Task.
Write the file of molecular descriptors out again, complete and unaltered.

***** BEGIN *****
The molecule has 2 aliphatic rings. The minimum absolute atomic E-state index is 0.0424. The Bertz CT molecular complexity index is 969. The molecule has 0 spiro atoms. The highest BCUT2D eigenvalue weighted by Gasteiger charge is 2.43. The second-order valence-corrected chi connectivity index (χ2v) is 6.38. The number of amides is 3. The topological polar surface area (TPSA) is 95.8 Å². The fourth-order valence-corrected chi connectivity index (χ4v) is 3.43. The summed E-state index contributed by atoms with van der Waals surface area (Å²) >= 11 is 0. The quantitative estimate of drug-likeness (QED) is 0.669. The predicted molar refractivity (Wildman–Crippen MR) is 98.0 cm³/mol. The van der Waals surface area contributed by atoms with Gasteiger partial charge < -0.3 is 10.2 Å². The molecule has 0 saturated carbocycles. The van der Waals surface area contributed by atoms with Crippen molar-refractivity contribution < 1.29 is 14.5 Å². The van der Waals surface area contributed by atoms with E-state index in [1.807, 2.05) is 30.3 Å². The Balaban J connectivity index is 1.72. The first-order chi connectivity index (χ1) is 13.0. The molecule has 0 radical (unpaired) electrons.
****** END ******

The molecule has 2 aliphatic rings. The minimum absolute atomic E-state index is 0.0424. The Bertz CT molecular complexity index is 969. The molecule has 0 spiro atoms. The highest BCUT2D eigenvalue weighted by Gasteiger charge is 2.43. The second-order valence-corrected chi connectivity index (χ2v) is 6.38. The number of amides is 3. The topological polar surface area (TPSA) is 95.8 Å². The fourth-order valence-corrected chi connectivity index (χ4v) is 3.43. The summed E-state index contributed by atoms with van der Waals surface area (Å²) >= 11 is 0. The quantitative estimate of drug-likeness (QED) is 0.669. The predicted molar refractivity (Wildman–Crippen MR) is 98.0 cm³/mol. The van der Waals surface area contributed by atoms with Gasteiger partial charge < -0.3 is 10.2 Å². The molecule has 0 saturated carbocycles. The van der Waals surface area contributed by atoms with Crippen molar-refractivity contribution < 1.29 is 14.5 Å². The van der Waals surface area contributed by atoms with E-state index in [1.807, 2.05) is 30.3 Å². The Balaban J connectivity index is 1.72. The first-order chi connectivity index (χ1) is 13.0. The molecule has 0 radical (unpaired) electrons.